LONDON (AFP) – Britain yesterday launched a radical overhaul of its coronavirus-plagued privatised rail sector that will see franchises replaced with concessions subject to tougher scrutiny and greater state involvement.
Train services will no longer be managed by franchises, which handed their management to private operator companies, and these will be replaced by concession-style agreements.
“Ministers today ended rail franchising after 24 years as the first step in bringing Britain’s fragmented network back together. The new system will create a simpler, more effective structure and will take shape over the coming months,” the Department for Transport (DfT) said in a statement. While Britain’s rail tracks remain in state hands, the trains are run by mostly private companies enjoying large government subsidies.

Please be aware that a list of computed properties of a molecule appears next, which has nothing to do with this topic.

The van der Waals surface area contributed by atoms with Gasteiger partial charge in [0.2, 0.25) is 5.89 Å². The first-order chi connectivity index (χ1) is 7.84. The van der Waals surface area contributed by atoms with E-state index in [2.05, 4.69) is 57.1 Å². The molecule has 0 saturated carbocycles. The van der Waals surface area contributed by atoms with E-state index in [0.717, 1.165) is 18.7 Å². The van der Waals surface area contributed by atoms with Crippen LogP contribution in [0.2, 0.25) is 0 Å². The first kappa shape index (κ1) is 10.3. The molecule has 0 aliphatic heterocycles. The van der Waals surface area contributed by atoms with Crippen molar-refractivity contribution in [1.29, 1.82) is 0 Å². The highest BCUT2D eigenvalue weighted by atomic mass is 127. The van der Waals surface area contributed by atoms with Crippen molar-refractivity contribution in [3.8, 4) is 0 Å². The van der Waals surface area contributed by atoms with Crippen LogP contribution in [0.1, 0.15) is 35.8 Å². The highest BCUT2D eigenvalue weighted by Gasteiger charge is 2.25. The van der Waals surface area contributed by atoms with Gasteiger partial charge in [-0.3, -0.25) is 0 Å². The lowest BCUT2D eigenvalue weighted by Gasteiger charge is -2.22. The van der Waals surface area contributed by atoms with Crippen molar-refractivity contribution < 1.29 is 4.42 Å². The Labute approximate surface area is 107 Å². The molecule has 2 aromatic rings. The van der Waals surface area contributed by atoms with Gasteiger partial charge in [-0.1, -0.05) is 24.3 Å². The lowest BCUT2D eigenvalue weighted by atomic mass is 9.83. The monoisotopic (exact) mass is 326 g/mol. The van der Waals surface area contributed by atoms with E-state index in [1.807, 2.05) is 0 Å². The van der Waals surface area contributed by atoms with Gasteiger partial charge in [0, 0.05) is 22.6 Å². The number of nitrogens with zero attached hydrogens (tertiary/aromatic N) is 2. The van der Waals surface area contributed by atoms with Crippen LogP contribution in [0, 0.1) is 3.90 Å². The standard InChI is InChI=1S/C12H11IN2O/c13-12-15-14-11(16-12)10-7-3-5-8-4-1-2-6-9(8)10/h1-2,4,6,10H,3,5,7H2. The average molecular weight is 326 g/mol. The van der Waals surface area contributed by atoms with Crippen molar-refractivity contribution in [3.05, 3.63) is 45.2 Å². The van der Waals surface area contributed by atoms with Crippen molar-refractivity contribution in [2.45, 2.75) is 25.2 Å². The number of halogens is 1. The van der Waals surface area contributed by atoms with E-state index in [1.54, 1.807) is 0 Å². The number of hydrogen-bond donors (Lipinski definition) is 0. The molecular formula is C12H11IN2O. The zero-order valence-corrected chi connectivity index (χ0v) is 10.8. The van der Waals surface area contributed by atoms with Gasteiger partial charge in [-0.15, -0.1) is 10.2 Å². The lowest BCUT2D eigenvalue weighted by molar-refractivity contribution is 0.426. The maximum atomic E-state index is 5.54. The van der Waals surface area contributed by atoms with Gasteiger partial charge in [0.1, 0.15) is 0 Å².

But Prime Minister Boris Johnson’s Conservative government decided in March to take on rail franchise holders’ revenue and cost risks as the Covid-19 pandemic decimated demand. The move was part of emergency measures that cost GBP3.5 billion, according to media reports.
Transport Secretary Grant Shapps declared yesterday that the current privatised rail model was not working in the current climate, as many commuters and travellers stay at home.